Still, all grumbles aside, the concept of Shadowsea was very interesting. I liked the way that it handled the introduction of electricity as a new technology in this steam-driven world. Bunzl presented this really nicely, taking the time to illustrate both its advantages and disadvantages. The way that this innovation was treated within the novel was effective, balancing the vision of a grand future with the grim threat presented by Professor Milksop’s sinister “Ouroboros Engine”.

Shadowsea was also the first time that the plot of the series has taken a turn towards the overtly supernatural. While this was touched upon in Moonlocket, which introduced Serena’s seances and Caddy’s visions of the future, Shadowsea uses this to create a much darker atmosphere. In the very first chapter, we see Professor Milksop’s reanimation experiment going awry and causing chaos in an undersea base. While the story does still have an incredibly positive ending, it should possibly noted that it is a lot scarier than the previous three instalments and so parents may want to give it a read before giving it to young or sensitive readers.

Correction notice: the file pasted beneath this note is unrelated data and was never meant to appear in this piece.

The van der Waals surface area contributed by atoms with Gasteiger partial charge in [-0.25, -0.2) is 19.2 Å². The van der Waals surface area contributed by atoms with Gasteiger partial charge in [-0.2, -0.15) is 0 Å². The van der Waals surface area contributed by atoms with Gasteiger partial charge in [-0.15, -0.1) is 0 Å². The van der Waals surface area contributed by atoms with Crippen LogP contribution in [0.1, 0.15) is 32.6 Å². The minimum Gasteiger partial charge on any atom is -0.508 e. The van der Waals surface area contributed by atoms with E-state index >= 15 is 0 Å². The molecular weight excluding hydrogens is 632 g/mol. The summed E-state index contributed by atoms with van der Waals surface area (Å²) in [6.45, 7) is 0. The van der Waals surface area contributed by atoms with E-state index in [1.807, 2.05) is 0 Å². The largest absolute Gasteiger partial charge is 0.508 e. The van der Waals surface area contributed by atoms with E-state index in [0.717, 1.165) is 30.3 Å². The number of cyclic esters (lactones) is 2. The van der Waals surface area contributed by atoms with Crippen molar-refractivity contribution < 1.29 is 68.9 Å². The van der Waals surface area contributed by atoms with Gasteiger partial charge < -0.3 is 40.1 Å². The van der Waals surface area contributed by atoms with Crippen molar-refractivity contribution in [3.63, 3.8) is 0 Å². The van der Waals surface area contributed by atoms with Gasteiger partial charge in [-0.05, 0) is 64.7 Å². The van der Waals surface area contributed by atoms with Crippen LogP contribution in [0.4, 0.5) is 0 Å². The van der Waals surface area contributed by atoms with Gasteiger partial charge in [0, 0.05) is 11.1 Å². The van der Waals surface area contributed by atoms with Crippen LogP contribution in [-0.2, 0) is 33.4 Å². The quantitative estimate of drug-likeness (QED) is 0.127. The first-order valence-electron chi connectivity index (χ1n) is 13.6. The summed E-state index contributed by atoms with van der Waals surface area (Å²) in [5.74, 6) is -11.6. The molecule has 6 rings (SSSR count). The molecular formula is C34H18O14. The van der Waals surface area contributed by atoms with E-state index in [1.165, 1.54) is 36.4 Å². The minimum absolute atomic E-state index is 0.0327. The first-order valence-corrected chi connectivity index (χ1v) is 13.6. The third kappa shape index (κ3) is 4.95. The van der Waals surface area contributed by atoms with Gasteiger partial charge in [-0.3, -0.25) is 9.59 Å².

While the incident on the Shadowsea Base creates a compelling new mystery for Lily and her friends to solve, it took a very long time for this to truly come to fruition. The middle part of Shadowsea was especially slow-paced, as Lily spent a long time “investigating”, while never setting foot outside of her hotel. While this section did start to drag after a while, the story picked up in its climax as the protagonists finally got to travel beneath the sea.